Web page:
Yikes is the word. Writing at Jezebel Laura Beck has found just the right word to describe the latest research on the value of mammograms.
Americans believe in mammograms. They believe in preventative testing. They believe that the sooner you catch an incipient tumor the better the chances for effective treatment.
Americans believe so strongly in mammograms that President Obama made a campaign issue out of the Republican proposal to defund Planned Parenthood. He claimed that Republicans would thereby deprive countless women of their access to mammograms.
Of course, Planned Parenthood does not perform mammograms, but why let reality get in the way of a good story line.
Anyway, most of what we think we know about mammograms turns out to be questionable.
Allow Laura Beck to summarize the new research:
Roughly one third of tumors found in routine mammography screenings are "unlikely to result in illness, according to a new study that says 30 years of the breast cancer exams have resulted in the overdiagnosis of 1.3 million American women."
The study, published in the New England Journal of Medicine, claims that the increase in breast cancer survival rates over the last few decades is because of improved therapies and not screenings, and not because of the widespread use of mammograms. In fact, the widespread mammogram usage resulted in overdiagnosis of breast cancer in roughly 70,000 women a year. Which is a problem as being diagnosed with breast cancer is a big fucking deal — think about the cost, anxiety, radiation exposure, false positives, and overtreatment. Yikes.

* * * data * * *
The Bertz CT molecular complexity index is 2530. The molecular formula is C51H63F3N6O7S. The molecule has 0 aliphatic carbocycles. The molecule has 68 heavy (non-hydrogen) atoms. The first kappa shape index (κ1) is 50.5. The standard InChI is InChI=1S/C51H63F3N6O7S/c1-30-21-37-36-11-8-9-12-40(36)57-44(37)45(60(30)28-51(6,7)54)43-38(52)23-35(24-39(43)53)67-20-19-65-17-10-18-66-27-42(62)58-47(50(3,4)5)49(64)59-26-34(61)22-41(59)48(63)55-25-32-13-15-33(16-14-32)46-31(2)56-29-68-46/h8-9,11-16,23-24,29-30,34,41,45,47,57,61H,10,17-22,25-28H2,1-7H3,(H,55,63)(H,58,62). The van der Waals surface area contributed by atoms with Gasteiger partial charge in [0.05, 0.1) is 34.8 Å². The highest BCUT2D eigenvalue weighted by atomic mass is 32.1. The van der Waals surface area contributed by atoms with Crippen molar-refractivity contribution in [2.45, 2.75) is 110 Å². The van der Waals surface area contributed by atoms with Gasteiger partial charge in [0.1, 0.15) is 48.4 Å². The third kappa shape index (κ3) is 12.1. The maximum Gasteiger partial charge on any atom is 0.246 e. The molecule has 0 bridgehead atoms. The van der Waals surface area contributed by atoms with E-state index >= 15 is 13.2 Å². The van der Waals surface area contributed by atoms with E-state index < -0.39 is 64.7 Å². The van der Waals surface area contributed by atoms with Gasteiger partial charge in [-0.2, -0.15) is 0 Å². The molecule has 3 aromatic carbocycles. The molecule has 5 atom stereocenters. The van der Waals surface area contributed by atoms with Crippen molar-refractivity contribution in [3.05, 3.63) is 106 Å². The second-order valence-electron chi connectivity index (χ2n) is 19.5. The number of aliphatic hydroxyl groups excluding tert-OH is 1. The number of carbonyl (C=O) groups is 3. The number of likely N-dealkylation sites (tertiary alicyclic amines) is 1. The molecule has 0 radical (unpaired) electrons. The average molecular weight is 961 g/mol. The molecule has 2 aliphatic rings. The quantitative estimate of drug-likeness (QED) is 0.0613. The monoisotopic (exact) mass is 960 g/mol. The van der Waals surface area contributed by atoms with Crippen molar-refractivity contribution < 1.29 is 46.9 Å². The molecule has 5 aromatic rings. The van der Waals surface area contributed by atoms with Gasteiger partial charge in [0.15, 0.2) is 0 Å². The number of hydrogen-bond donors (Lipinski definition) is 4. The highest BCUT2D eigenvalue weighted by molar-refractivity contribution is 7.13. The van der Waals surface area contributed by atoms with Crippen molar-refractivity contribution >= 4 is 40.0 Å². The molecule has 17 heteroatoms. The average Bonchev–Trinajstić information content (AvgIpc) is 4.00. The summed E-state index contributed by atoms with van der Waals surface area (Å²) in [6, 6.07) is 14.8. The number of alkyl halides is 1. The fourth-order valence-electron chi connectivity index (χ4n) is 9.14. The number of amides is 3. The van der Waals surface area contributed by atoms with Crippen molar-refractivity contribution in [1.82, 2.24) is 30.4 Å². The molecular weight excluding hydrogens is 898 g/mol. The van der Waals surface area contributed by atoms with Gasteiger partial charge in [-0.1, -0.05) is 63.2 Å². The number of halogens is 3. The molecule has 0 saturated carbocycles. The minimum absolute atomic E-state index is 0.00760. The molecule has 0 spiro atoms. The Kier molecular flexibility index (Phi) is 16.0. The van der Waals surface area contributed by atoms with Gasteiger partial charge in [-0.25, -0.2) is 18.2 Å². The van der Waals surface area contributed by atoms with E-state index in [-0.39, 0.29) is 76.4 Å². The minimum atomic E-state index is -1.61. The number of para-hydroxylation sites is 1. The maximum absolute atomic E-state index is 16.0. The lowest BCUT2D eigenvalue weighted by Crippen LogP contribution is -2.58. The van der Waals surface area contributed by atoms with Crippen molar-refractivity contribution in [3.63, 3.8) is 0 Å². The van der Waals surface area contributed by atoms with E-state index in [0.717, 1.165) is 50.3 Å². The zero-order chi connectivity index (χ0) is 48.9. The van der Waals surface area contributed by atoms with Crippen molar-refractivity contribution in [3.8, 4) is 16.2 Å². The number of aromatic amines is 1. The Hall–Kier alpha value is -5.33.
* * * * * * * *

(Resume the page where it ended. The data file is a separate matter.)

"Our study raises serious questions about the value of screening mammography," wrote Dr. H. Gilbert Welch, an epidemiology and biostatistics professor at Dartmouth College's Geisel School of Medicine. "It clarifies that the benefit of mortality reduction is probably smaller, and the harm of overdiagnosis probably larger, than has been previously recognized."
Breast cancer screening are often unnecessary. In many cases they cause harm.
1,300,000 women have been overdiagnosed because the tumors discovered by mammograms will probably not become illness.
And then, Beck adds, think of how much this overdiagnosis costs in emotional well-being and in aggressive cancer treatment.
As for the idea that screening has helped increase the survival rate of breast cancer victims, Dr. Welsh asserted that the improved results derive from improved treatments, not from early detection.
He concludes that women who are at higher risk for breast cancer should receive mammograms but that the test is not necessarily appropriate for everyone.
Naturally, the research is controversial. Beck adds the opinion of a physician who believes that Welsh’s research is bunk.